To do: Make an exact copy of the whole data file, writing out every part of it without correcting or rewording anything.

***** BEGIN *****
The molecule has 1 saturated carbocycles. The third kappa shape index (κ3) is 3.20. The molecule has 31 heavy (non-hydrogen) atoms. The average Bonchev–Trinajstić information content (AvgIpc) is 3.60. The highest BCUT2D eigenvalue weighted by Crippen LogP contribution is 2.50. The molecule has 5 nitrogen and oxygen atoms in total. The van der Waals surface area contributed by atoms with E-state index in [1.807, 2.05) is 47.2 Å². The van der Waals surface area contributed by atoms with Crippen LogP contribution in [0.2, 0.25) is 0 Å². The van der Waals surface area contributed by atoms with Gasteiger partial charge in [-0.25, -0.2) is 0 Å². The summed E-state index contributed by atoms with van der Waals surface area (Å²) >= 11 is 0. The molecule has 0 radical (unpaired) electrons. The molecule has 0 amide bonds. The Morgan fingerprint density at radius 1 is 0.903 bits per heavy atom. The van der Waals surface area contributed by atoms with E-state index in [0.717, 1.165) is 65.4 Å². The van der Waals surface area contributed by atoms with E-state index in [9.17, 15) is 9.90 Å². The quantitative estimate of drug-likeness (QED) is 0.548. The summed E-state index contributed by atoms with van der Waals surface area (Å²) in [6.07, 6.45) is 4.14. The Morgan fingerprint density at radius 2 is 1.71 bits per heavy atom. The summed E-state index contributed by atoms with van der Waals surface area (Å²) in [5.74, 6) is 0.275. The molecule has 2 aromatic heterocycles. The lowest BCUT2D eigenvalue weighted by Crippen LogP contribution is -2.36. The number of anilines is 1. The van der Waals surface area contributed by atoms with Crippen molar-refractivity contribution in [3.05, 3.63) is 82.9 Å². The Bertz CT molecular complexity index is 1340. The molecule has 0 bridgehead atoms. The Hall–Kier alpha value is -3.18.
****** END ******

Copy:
The molecule has 1 saturated carbocycles. The third kappa shape index (κ3) is 3.20. The molecule has 31 heavy (non-hydrogen) atoms. The average Bonchev–Trinajstić information content (AvgIpc) is 3.60. The highest BCUT2D eigenvalue weighted by Crippen LogP contribution is 2.50. The molecule has 5 nitrogen and oxygen atoms in total. The van der Waals surface area contributed by atoms with E-state index in [1.807, 2.05) is 47.2 Å². The van der Waals surface area contributed by atoms with Crippen LogP contribution in [0.2, 0.25) is 0 Å². The van der Waals surface area contributed by atoms with Gasteiger partial charge in [-0.25, -0.2) is 0 Å². The summed E-state index contributed by atoms with van der Waals surface area (Å²) >= 11 is 0. The molecule has 0 radical (unpaired) electrons. The molecule has 0 amide bonds. The Morgan fingerprint density at radius 1 is 0.903 bits per heavy atom. The van der Waals surface area contributed by atoms with E-state index in [0.717, 1.165) is 65.4 Å². The van der Waals surface area contributed by atoms with E-state index in [9.17, 15) is 9.90 Å². The quantitative estimate of drug-likeness (QED) is 0.548. The summed E-state index contributed by atoms with van der Waals surface area (Å²) in [6.07, 6.45) is 4.14. The Morgan fingerprint density at radius 2 is 1.71 bits per heavy atom. The summed E-state index contributed by atoms with van der Waals surface area (Å²) in [5.74, 6) is 0.275. The molecule has 2 aromatic heterocycles. The lowest BCUT2D eigenvalue weighted by Crippen LogP contribution is -2.36. The number of anilines is 1. The van der Waals surface area contributed by atoms with Crippen molar-refractivity contribution in [3.05, 3.63) is 82.9 Å². The Bertz CT molecular complexity index is 1340. The molecule has 0 bridgehead atoms. The Hall–Kier alpha value is -3.18.